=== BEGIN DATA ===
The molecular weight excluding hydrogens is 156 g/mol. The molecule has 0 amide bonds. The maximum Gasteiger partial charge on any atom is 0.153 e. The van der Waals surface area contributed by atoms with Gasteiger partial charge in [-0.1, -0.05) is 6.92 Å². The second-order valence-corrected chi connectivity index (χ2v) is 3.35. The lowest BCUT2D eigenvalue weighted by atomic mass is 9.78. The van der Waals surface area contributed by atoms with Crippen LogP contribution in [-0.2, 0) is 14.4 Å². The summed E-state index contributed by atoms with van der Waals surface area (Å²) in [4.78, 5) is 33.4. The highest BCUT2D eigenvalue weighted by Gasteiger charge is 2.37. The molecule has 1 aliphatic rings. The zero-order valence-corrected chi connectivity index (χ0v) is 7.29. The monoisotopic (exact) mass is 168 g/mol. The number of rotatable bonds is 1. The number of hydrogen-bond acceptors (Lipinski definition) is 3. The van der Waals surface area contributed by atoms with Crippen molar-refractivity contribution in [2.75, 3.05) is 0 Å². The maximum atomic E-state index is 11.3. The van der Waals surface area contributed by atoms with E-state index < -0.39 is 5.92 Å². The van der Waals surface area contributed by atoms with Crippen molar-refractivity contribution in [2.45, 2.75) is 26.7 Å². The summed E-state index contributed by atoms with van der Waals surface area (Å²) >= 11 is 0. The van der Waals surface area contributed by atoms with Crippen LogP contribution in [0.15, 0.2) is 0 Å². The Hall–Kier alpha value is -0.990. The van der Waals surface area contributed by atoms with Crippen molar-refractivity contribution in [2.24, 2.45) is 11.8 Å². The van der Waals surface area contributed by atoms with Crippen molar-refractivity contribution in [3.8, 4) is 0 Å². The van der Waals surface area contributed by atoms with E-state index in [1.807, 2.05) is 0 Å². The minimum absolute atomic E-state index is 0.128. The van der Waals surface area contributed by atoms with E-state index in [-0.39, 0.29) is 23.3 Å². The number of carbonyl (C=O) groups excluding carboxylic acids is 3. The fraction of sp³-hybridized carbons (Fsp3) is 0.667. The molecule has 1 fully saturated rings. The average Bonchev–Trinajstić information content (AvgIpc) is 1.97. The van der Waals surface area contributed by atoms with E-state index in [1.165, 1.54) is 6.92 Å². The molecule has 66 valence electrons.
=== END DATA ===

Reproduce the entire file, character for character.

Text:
The molecular weight excluding hydrogens is 156 g/mol. The molecule has 0 amide bonds. The maximum Gasteiger partial charge on any atom is 0.153 e. The van der Waals surface area contributed by atoms with Gasteiger partial charge in [-0.1, -0.05) is 6.92 Å². The second-order valence-corrected chi connectivity index (χ2v) is 3.35. The lowest BCUT2D eigenvalue weighted by atomic mass is 9.78. The van der Waals surface area contributed by atoms with Crippen LogP contribution in [-0.2, 0) is 14.4 Å². The summed E-state index contributed by atoms with van der Waals surface area (Å²) in [4.78, 5) is 33.4. The highest BCUT2D eigenvalue weighted by Gasteiger charge is 2.37. The molecule has 1 aliphatic rings. The zero-order valence-corrected chi connectivity index (χ0v) is 7.29. The monoisotopic (exact) mass is 168 g/mol. The number of rotatable bonds is 1. The number of hydrogen-bond acceptors (Lipinski definition) is 3. The van der Waals surface area contributed by atoms with Crippen molar-refractivity contribution in [2.75, 3.05) is 0 Å². The maximum atomic E-state index is 11.3. The van der Waals surface area contributed by atoms with E-state index < -0.39 is 5.92 Å². The van der Waals surface area contributed by atoms with Crippen molar-refractivity contribution in [2.45, 2.75) is 26.7 Å². The summed E-state index contributed by atoms with van der Waals surface area (Å²) >= 11 is 0. The van der Waals surface area contributed by atoms with Crippen LogP contribution in [0.15, 0.2) is 0 Å². The Hall–Kier alpha value is -0.990. The van der Waals surface area contributed by atoms with Crippen molar-refractivity contribution in [2.24, 2.45) is 11.8 Å². The van der Waals surface area contributed by atoms with Crippen molar-refractivity contribution in [3.8, 4) is 0 Å². The van der Waals surface area contributed by atoms with E-state index in [1.807, 2.05) is 0 Å². The minimum absolute atomic E-state index is 0.128. The van der Waals surface area contributed by atoms with E-state index in [-0.39, 0.29) is 23.3 Å². The number of carbonyl (C=O) groups excluding carboxylic acids is 3. The fraction of sp³-hybridized carbons (Fsp3) is 0.667. The molecule has 1 fully saturated rings. The average Bonchev–Trinajstić information content (AvgIpc) is 1.97. The van der Waals surface area contributed by atoms with E-state index in [1.165, 1.54) is 6.92 Å². The molecule has 66 valence electrons.